Remember when I said he has no formal qualification? Scratch that, he was actually given an honorary doctorate by the University of Tehran (Iran’s premier university) for all of his… scholarship… right. With friends like this, who needs enemies!
Below is what Professor of Islamic Studies Omid Safi told Rozina Alia, the writer for New Yorker
“The erasure of Islam from Rumi’s poetry started long before Coldplay got involved. Omid Safi, a professor of Middle Eastern and Islamic studies at Duke University, says that it was in the Victorian period that readers in the West began to uncouple mystical poetry from its Islamic roots. Translators and theologians of the time could not reconcile their ideas about a “desert religion,”with its unusual moral and legal codes, and the work of poets like Rumi and Hafez. The explanation they settled on, Safi told me, was “that these people are mystical not because of Islam but in spite of it.”This was a time when Muslims were singled out for legal discrimination—a law from 1790 curtailed the number of Muslims who could come into…”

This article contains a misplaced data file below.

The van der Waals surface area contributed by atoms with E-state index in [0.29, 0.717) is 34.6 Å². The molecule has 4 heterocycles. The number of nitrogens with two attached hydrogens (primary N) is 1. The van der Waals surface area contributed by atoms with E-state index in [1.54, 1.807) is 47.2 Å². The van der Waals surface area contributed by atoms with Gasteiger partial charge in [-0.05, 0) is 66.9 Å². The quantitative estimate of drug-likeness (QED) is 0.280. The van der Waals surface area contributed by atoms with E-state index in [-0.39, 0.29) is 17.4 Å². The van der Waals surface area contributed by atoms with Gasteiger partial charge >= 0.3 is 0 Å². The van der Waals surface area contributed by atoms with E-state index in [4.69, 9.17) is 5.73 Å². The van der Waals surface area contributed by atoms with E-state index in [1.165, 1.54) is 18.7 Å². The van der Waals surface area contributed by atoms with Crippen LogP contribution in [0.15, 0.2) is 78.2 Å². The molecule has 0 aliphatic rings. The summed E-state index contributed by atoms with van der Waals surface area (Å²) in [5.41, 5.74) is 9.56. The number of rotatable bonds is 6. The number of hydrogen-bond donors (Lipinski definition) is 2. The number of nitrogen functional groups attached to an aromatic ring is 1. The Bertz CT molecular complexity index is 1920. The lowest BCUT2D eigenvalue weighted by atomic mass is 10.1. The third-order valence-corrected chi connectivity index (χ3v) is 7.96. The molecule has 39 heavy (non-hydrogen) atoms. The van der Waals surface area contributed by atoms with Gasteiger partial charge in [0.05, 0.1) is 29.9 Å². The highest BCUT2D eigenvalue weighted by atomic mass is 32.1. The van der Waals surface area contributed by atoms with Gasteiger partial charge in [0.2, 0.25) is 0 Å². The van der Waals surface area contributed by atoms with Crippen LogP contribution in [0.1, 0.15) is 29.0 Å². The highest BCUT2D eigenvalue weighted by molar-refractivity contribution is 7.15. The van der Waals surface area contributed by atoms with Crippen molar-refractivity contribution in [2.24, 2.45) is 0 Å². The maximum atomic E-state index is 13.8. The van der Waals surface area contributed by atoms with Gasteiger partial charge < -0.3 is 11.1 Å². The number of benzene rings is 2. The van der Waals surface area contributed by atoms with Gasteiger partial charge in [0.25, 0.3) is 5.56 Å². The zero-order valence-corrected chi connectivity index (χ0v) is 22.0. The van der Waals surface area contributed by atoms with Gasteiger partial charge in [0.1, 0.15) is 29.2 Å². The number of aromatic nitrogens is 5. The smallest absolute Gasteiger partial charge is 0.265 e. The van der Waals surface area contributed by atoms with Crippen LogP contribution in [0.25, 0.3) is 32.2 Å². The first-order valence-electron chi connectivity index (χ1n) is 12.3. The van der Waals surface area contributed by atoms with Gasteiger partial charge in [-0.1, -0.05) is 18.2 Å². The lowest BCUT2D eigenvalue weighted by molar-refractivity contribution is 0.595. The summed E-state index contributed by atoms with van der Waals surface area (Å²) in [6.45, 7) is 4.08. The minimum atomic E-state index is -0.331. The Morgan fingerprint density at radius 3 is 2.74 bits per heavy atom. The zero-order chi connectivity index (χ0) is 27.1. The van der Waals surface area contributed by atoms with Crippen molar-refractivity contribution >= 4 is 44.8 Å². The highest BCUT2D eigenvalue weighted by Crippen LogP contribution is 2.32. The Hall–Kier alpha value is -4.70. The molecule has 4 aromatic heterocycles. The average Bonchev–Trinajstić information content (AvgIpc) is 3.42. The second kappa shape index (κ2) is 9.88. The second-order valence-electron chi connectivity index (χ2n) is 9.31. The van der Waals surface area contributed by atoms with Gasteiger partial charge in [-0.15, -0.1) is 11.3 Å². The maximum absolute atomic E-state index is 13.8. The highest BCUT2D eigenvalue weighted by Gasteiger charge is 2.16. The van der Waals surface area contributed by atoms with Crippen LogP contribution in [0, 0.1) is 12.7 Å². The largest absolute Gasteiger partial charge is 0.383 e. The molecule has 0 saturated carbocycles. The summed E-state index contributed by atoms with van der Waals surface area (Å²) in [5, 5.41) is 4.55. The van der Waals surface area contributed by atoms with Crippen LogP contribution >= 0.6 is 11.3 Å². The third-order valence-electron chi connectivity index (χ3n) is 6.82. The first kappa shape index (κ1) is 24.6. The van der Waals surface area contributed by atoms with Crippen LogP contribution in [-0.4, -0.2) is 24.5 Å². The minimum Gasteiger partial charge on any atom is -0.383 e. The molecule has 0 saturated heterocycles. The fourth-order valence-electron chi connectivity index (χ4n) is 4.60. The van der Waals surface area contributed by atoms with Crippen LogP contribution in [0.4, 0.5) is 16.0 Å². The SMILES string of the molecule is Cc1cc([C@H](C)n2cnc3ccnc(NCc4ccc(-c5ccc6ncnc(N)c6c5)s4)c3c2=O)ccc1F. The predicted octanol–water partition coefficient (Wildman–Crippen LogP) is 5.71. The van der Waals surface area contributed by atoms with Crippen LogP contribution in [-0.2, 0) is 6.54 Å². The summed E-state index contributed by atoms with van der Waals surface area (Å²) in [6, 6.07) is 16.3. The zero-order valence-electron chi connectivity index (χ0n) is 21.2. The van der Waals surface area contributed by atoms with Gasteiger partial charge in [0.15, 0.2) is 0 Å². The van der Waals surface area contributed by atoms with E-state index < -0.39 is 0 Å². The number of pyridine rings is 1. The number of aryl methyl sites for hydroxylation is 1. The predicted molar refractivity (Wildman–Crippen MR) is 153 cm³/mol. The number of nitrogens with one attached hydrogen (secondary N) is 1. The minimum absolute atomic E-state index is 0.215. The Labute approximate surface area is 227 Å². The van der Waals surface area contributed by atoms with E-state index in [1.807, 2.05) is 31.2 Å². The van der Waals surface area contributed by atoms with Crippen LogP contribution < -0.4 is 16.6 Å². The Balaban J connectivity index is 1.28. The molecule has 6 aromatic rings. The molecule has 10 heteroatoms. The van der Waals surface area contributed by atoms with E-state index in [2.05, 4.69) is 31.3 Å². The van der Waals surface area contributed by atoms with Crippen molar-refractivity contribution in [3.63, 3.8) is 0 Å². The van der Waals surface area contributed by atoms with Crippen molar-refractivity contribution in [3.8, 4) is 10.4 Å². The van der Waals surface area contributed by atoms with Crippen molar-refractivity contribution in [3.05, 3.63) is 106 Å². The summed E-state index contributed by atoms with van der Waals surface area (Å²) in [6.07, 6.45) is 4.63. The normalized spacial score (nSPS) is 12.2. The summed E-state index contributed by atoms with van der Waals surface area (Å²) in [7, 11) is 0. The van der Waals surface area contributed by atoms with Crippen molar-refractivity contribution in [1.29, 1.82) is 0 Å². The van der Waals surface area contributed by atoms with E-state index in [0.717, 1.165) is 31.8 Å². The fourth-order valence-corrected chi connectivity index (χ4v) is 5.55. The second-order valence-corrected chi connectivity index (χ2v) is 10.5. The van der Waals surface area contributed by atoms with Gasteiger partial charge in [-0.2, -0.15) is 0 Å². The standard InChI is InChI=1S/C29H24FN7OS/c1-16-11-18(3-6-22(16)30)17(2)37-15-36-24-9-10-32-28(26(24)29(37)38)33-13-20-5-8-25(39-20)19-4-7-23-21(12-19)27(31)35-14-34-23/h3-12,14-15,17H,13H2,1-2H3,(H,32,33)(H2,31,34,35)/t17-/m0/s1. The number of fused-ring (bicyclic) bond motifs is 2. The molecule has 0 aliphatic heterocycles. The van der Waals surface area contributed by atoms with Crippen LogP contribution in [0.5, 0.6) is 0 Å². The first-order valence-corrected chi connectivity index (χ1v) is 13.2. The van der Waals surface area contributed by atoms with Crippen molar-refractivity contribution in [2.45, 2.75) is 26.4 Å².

“I see a type of ‘spiritual colonialism’ at work here: bypassing, erasing, and occupying a spiritual landscape that has been lived…by Muslims from Bosnia and Istanbul to Konya and Iran to Central and South Asia.” a gem from an actual real Rumi scholar, Omid Safi
Persians call Rumi’s Masnavi, “The Qu’ran in Persian.” It’s a storybook that embodies the spirit of the Qu’ran in simple, rhyming Persian for the non-Arabic speaking masses. One cannot understand the Masnavi w/o the Qu’ran, but alas “The Koran is hard to read.” remarks Barks.
But let’s go back to the quote I mentioned earlier. I’ve found the original Persian text (that Coleman can’t even read) and translated it into English. Notice anything?
Compare my mostly literal translation with Coleman’s ‘translation.’ My heart aches for those who only know Moulana Rumi via this orientalist garbage masquerading as a translation.
Take this second poem. All of the Islam is removed to the point where the poem is almost meaningless. ‘Home’ (dargah) in Persian is unnecessarily translated as ‘caravan’. This divergence from the original exposes the orientalist mindset of these ‘translators.’